• A properly designed LES would have avoided that problem - for instance by using ejection seats like the Russian Buran Shuttle did. Off course, it would make the Space Shuttle less sexy and unable to carry seven crew, but safety costs. Seven highly trained persons died because of choices made in the early seventies when NASA designed the shuttle and decided to not include a requirement for a LES. If such a requirement had been present, the whole Space Shuttle system might have ended up looking very different

        • Why bother with ejection seats (which as you state would severely limit crew size).

          The shuttle crew cabin is a largely self-contained, structural module (as evidenced by the fact that the cabin from Challenger remained intact until it hit the water). If the entire crew module was attached to the rest of the airframe with explosive bolts, and provided with self-contained emergency power and oxygen, the whole cabin could be blown free of the shuttle during an abort, to splash down under parachute.

    • by GNious ( 953874 )

      Get in line - the people behind it apparently want to take the first trips (standing up if I'm not mistaken).

    • I wouldn't want to ride it.
      For some reason a plexiglass dome at the nose of the rocket give me a bad feeling...
      Perhaps it is because all my model rockets I build never succeeding in launching the shoot, and it landed nose first about 10 cm into the ground.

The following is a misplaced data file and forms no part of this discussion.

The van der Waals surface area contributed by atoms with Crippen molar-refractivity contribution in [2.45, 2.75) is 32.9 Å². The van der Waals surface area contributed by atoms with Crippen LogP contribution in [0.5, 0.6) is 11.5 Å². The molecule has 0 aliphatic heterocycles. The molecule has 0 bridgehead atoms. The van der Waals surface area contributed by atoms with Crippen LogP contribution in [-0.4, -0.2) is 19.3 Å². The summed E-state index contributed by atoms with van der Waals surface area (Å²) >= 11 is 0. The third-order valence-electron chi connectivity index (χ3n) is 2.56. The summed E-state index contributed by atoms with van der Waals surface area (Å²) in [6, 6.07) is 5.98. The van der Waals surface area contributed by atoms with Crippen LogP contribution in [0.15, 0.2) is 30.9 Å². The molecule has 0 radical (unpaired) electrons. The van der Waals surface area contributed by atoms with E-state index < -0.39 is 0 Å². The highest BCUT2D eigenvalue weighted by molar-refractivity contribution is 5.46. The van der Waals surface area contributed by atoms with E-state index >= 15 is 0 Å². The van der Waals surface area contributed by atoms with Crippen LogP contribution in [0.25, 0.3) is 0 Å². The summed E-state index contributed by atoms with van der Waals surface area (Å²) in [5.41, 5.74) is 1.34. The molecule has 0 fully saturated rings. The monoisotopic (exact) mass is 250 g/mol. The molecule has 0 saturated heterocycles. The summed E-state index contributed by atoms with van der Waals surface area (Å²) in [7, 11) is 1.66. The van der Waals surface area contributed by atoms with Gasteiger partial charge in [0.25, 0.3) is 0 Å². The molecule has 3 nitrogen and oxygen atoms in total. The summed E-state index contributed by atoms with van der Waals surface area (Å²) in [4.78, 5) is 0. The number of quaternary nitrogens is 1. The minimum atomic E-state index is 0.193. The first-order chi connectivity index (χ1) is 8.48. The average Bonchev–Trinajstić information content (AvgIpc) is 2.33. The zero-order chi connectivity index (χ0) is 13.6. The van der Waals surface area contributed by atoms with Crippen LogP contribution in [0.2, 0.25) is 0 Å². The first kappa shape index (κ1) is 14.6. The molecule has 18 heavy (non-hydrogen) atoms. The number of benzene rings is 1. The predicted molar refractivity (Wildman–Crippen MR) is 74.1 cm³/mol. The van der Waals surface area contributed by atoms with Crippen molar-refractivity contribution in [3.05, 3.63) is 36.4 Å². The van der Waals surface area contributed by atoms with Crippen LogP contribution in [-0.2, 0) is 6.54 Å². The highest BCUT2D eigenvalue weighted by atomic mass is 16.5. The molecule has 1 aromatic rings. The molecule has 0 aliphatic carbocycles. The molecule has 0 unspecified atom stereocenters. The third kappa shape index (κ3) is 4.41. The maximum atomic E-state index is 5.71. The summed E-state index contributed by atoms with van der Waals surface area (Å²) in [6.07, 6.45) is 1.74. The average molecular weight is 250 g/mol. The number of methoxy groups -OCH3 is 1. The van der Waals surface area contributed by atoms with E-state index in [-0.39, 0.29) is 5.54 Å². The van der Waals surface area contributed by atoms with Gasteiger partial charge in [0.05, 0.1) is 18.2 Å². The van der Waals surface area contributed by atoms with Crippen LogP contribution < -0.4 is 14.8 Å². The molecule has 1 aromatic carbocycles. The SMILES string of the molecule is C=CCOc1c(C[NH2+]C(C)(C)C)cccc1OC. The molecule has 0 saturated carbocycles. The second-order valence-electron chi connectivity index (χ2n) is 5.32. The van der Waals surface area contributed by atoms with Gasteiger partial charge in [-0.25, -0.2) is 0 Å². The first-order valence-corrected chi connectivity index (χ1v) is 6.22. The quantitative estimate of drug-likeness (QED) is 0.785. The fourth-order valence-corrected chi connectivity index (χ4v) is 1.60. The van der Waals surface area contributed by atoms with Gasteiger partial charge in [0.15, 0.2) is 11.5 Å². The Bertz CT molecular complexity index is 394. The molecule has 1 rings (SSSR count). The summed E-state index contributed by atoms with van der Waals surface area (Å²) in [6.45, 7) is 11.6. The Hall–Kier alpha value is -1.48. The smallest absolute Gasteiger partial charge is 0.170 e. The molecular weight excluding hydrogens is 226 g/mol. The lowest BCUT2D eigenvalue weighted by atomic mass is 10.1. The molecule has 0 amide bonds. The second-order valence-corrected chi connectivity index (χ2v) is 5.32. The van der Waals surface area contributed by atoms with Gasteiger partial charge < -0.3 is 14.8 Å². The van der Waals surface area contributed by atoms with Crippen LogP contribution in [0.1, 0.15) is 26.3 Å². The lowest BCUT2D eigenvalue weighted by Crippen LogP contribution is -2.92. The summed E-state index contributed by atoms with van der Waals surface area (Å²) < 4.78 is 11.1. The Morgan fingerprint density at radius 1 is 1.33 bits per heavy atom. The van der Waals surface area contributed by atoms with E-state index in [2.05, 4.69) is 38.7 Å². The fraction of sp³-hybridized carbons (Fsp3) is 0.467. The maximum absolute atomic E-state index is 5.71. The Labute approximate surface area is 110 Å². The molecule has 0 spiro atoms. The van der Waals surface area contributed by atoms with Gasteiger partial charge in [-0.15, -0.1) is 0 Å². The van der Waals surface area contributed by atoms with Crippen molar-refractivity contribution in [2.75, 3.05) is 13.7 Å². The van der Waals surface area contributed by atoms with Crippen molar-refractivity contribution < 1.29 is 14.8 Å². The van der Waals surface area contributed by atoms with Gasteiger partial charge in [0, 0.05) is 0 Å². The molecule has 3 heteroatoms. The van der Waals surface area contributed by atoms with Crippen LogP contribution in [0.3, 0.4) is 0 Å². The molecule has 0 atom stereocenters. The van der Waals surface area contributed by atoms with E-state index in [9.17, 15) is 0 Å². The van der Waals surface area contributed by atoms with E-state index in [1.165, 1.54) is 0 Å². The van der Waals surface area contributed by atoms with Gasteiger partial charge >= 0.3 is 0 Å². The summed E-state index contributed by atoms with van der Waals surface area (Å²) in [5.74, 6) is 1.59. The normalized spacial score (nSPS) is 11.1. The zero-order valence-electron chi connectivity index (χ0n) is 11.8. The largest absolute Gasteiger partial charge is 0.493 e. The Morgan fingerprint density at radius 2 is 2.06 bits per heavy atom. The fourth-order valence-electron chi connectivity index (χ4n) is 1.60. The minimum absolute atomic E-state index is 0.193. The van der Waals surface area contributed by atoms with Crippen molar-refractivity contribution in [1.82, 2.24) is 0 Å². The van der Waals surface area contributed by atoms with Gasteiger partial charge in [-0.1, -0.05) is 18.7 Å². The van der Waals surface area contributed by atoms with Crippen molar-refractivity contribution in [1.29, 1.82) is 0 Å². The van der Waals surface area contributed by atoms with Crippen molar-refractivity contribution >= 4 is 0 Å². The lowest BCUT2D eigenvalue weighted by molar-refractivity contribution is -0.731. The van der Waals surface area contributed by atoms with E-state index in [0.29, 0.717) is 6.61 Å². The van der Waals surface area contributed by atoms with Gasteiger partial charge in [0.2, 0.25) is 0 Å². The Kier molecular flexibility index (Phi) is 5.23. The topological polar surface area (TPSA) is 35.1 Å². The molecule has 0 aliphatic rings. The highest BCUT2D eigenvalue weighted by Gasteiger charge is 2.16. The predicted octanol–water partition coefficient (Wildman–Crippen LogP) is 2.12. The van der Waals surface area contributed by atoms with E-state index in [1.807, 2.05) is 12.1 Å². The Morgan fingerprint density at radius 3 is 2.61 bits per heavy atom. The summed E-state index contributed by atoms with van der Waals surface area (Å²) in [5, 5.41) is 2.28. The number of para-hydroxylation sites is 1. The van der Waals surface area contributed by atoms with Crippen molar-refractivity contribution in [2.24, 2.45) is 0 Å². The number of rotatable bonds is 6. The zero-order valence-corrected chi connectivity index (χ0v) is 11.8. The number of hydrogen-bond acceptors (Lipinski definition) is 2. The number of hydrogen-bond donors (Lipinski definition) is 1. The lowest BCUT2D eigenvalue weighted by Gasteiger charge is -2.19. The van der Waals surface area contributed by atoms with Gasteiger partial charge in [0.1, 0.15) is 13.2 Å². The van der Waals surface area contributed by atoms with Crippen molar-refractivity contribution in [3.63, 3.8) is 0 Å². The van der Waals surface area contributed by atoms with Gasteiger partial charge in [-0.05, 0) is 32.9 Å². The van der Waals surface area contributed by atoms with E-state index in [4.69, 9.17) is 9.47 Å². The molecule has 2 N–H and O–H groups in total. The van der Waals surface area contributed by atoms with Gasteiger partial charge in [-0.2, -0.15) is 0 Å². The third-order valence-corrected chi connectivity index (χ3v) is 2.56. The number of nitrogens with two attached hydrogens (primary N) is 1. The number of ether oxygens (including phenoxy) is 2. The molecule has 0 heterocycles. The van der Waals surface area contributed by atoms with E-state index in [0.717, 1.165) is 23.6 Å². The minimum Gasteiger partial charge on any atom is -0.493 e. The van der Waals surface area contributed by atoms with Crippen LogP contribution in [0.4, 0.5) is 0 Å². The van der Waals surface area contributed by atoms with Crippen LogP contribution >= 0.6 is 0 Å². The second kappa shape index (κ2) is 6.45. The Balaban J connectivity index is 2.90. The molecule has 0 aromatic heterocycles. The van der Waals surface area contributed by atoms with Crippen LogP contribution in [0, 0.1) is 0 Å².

• Really? I have to intentionally put a 5 second delay in the first stage to get the second stage to fire straight back down into the ground

        A three stage rocket with 1-2 second delays in stages one and two makes for a pretty awesome zig-zag flight (not to mention some nervous observers)

    • You sir/ma'am are full of shit.

      As a former USAF Fire Protection Specialist, I can assure you, there are several redundant systems on the Shuttle for egress. That being said, you have have a thousand systems to let you get out of the aircraft, but if shit happens before you can implement any of them, well, life sucks.

      • And pary tell which of those redundant systems lets you escape if there is a catastrophic failure with the launch vehicle - especially while the solid fuel boosters are burning? Right, none.

        There may be several ways to egress the shuttle - but there is NO Launch Escape System as the term is commonly defined. End of story.

        • Right... they can't just open the goddamn door that is in the side of the cockpit... or wait, they CAN. OR, they can just hit the ejection seats (yes they have them... don't recall if that was released or not, but I've seen the T.O. on the Shuttle, and it clearly shows them).

          By the way, were you shooting for "pray tell" with your "pary tell"? If you were... you missed.

          • Cheap shots, eh? Well, you're lacking any real arguments, so I guess you have to aim low...

            As anyone who have been paying attention to the Shuttle knows, the first shuttle to fly in space (Colombia) was equipped with ejection seats for the first test flights (STS1 to STS4) and then removed. Any current way to egress the Shuttle during launch is time consuming and requires that the Shuttle is under controlled flight - which will not be the cause if something goes wrong with the launch system. Do you even kno

  • Why would you want to launch from a sea platform that's rocking around in the waves? Why not launch from land somewhere? If he has enough money to build a sea platform, a submarine, and a rocket, then he has enough money to buy land on an island somewhere that has no FAA and no rules about what you can and can't launch out of your back yard. Anyone have insight?

    • by Plammox ( 717738 ) on Tuesday May 31, 2011 @10:57AM (#36296978)